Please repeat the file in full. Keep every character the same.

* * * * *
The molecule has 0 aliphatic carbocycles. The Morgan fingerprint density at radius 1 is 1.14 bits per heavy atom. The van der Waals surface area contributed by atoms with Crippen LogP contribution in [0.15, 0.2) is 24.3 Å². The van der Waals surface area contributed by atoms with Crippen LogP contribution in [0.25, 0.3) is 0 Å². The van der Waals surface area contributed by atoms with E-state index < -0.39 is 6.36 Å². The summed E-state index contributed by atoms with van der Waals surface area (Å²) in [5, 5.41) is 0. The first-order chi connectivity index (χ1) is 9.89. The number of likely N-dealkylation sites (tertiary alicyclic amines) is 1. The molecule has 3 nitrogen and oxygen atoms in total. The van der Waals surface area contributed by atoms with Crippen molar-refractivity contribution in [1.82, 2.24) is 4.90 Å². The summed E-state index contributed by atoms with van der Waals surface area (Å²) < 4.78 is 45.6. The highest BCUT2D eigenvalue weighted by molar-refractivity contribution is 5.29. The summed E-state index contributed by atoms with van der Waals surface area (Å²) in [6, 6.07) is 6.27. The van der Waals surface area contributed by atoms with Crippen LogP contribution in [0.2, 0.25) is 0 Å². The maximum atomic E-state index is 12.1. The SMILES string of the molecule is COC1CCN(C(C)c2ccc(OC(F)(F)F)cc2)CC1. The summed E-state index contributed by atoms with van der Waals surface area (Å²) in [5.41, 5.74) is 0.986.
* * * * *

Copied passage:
The molecule has 0 aliphatic carbocycles. The Morgan fingerprint density at radius 1 is 1.14 bits per heavy atom. The van der Waals surface area contributed by atoms with Crippen LogP contribution in [0.15, 0.2) is 24.3 Å². The van der Waals surface area contributed by atoms with Crippen LogP contribution in [0.25, 0.3) is 0 Å². The van der Waals surface area contributed by atoms with E-state index < -0.39 is 6.36 Å². The summed E-state index contributed by atoms with van der Waals surface area (Å²) in [5, 5.41) is 0. The first-order chi connectivity index (χ1) is 9.89. The number of likely N-dealkylation sites (tertiary alicyclic amines) is 1. The molecule has 3 nitrogen and oxygen atoms in total. The van der Waals surface area contributed by atoms with Crippen molar-refractivity contribution in [1.82, 2.24) is 4.90 Å². The summed E-state index contributed by atoms with van der Waals surface area (Å²) < 4.78 is 45.6. The highest BCUT2D eigenvalue weighted by molar-refractivity contribution is 5.29. The summed E-state index contributed by atoms with van der Waals surface area (Å²) in [6, 6.07) is 6.27. The van der Waals surface area contributed by atoms with Crippen LogP contribution in [0.2, 0.25) is 0 Å². The maximum atomic E-state index is 12.1. The SMILES string of the molecule is COC1CCN(C(C)c2ccc(OC(F)(F)F)cc2)CC1. The summed E-state index contributed by atoms with van der Waals surface area (Å²) in [5.41, 5.74) is 0.986.